Recent urology trials more likely to include data on harmful effects of treatments

In recent years, clinical trial reports in major urology journals have been more likely to include data on harmful effects of treatments, reports a study in the January issue of The Journal of Urology®, an Official Journal of the American Urological Association (AUA). The journal is published in the Lippincott portfolio by Wolters Kluwer.

Our analysis finds a marked increase in reporting of potential harms in randomized treatment trials published in top-ranked urology journals. This information will help to improve informed decision-making about urology treatments, and contribute to improving the quality of urology research."

Reece M. Anderson, MPH, Lead Author, Medical Student Researcher at Oklahoma State University Center for Health Sciences, Tulsa

Urology RCTs are meeting more criteria for harms reporting...

Randomized controlled trials (RCTs) provide the highest quality of evidence for evaluating medical treatments. In addition to evidence of treatment effectiveness, RCTs should include a "balanced, transparent, and unbiased appraisal" of any harmful effects, according to the authors.

However, in urology as in other specialties, published studies often fail to provide adequate data on harms. In 2004, the CONSORT group created a "harms-specific reporting guideline," with the aim of improving transparency of RCTs. A 2010 paper in The Journal of Urology found "significant deficiencies" in reporting of adverse effects in urology treatments.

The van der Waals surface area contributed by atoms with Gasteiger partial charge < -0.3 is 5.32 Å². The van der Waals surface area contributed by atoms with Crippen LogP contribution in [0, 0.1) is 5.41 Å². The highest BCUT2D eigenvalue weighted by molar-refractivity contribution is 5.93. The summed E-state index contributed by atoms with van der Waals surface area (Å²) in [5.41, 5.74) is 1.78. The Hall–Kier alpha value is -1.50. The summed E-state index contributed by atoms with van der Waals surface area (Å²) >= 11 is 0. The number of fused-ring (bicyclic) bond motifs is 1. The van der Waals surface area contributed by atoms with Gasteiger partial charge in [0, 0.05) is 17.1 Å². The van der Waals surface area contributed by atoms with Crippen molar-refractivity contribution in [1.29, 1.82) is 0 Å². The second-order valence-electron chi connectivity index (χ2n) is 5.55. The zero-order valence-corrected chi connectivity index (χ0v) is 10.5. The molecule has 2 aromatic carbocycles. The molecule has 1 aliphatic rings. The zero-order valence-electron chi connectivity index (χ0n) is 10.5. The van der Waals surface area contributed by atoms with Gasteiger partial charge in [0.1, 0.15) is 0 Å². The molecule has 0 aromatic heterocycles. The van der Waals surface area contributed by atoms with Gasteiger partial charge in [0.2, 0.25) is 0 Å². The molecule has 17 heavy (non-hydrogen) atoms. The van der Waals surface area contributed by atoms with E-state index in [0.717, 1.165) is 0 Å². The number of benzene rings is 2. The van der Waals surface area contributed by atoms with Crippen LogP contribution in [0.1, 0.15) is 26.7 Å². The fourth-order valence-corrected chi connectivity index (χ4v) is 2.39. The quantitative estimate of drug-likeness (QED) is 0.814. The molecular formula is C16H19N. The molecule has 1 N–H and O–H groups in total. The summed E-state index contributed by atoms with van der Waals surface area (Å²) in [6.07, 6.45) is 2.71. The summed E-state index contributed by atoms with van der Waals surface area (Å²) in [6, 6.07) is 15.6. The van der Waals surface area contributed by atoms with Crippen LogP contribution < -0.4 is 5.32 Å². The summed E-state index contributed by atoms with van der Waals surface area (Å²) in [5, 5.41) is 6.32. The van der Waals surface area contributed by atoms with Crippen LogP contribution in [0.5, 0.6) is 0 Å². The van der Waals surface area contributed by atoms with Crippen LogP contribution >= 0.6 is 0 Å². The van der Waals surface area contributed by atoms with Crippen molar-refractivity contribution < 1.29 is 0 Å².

Has reporting of harms increased in more recent years? To find out, Mr. Anderson and colleagues analyzed 132 papers published in four leading journals – The Journal of Urology, Urology, European Urology, and BJU International – in 2012 or 2020.

Following a standardized method, the researchers evaluated how well the studies followed the CONSORT harms reporting guidelines. Harms were defined as "any undesirable consequences" of treatment, including adverse events, side effects, complications, toxicity, or other conditions interfering with patient safety or satisfaction.

During the period studied, reporting of harms in urology RCTs increased significantly. The median number of harms criteria addressed increased from 5.3 in papers published in 2012 to 7.2 in 2020. Papers published in 2020 reported more than three-fourths of items suggested by the CONSORT guidelines. That contrasts with the study from 2010, when only about one-third of items were addressed.

...But more progress needed to meet 'standards of transparency and accuracy'

Improvements in the methods used to evaluate harmful effects included which harms were assessed, when the information was collected, and how the harms were attributed to the study treatments. Results criteria improved as well, including gains in reporting the reasons for patient withdrawals, the effect size of the reported harms, and the distinction between serious and minor harms.

But while the results show "marked improvement in completeness of reporting, key deficits still exist," the researchers write. They suggests steps that researchers and medical journals can take toward further improvement, including checklists addressing each of the CONSORT harms criteria.

"Complete reporting of harms is crucial for ensuring that readers have a comprehensive understanding of the safety and effectiveness of interventions," Mr. Anderson and coauthors conclude. They emphasize the need "for ongoing efforts to ensure that harms reporting meets the highest standards of transparency and accuracy."

Source:
Journal reference:

Anderson, R., et al. (2024). Reporting of Harms in Randomized Controlled Trials Published in Urology Journals: An Updated Analysis. The Journal of Urology. doi.org/10.1097/ju.0000000000003740.

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